Our objective was to determine whether chorionicity affects umbilical cord blood acid-base parameters of the second twin. This was a retrospective cohort of twin pregnancies delivered at ≥23 weeks of gestation at a tertiary hospital from 2010 to 2016. Patients were included if arterial and venous umbilical cord gas results were available for both newborns and chorionicity was confirmed histologically. Exclusion criteria included intrauterine fetal demise of either twin prior to labor, major fetal anomalies, monoamnionicity, uncertain chronicity and twin-to-twin transfusion syndrome. The primary outcome evaluated was the umbilical artery (UA) pH of the second twin. A total of 593 dichorionic (DC) and 86 monochorionic (MC) twin pregnancies were included. No difference in UA pH was observed between MC and DC twins. Among vaginal deliveries (n = 97), the UA pH of the first twin was higher than the second twin (7.26 vs. 7.24; p = .01). Twin-to-twin delivery interval (TTDI) ≥20 min was associated with a higher UA pH in the first twin compared to the second twin (7.25 vs. 7.16, respectively; p = .006). Multivariable logistic regression was used to predict arterial pH < 7.20 for the second twin; the most predictive factors were arterial pH < 7.20 for the first twin, chronic hypertension and prolonged TTDI. Chorionicity was not associated with any acid-base parameter of umbilical cord blood in either the first or second twin. No differences in neonatal outcomes were observed based on chorionicity or birth order. Populations with a lower cesarean delivery rate may yield different findings.
From the late 1950s, Africans seeking higher education went to a rapidly increasing number of destinations, both within Africa and overseas. Based on multi-sited archival research and memoirs, this article shows how Africans forged and used new routes to gain access to higher education denied to them in their territories of origin, and in this way also shaped scholarship policies across the globe. Focusing on British-ruled territories in East Africa, the article establishes the importance of African intermediaries and independent countries as hubs of mobility. The agency of students and intermediaries, as well as official responses, are examined in three interconnected cases: the clandestine ‘Nile route’ from East Africa to Egypt and eastern Europe; the ‘airlifts’ from East Africa to North America; and the ‘exodus’ of African students from the Eastern bloc to western Europe. Although all of these routes were short-lived, they transformed official scholarship provisions, and significantly shaped the postcolonial period in the countries of origin.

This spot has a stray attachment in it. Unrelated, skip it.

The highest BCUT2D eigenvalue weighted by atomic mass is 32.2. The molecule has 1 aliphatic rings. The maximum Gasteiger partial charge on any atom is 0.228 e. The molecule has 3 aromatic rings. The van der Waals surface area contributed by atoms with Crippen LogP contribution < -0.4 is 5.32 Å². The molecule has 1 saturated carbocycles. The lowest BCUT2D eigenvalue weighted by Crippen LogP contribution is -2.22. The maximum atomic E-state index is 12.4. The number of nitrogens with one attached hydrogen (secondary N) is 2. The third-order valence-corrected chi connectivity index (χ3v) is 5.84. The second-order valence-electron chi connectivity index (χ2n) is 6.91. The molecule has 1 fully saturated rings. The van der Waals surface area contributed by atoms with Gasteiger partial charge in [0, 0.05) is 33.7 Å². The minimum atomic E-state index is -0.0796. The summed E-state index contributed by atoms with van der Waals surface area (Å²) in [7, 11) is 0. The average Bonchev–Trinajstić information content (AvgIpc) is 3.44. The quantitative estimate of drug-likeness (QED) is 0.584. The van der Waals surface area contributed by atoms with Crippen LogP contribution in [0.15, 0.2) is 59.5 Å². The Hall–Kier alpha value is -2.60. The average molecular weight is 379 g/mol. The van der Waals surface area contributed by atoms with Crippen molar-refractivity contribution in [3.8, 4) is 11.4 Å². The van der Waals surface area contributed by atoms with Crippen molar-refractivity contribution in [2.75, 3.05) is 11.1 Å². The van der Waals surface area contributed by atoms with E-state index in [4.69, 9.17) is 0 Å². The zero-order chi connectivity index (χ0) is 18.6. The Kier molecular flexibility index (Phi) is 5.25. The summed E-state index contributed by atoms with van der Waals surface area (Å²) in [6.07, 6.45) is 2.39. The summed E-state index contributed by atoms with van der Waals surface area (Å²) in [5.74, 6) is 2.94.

In this comment on the special issue, Burton situates the essays in the scholarship of 1980s and 1990s as well as very recent scholarship on age of consent laws. She notes patterns — including processes of abstraction and transnational circulation — that shaped the cases gathered here. She points as well to the stakes of prioritizing gender and conjugality in scholarship on legal imperial regimes of all kinds.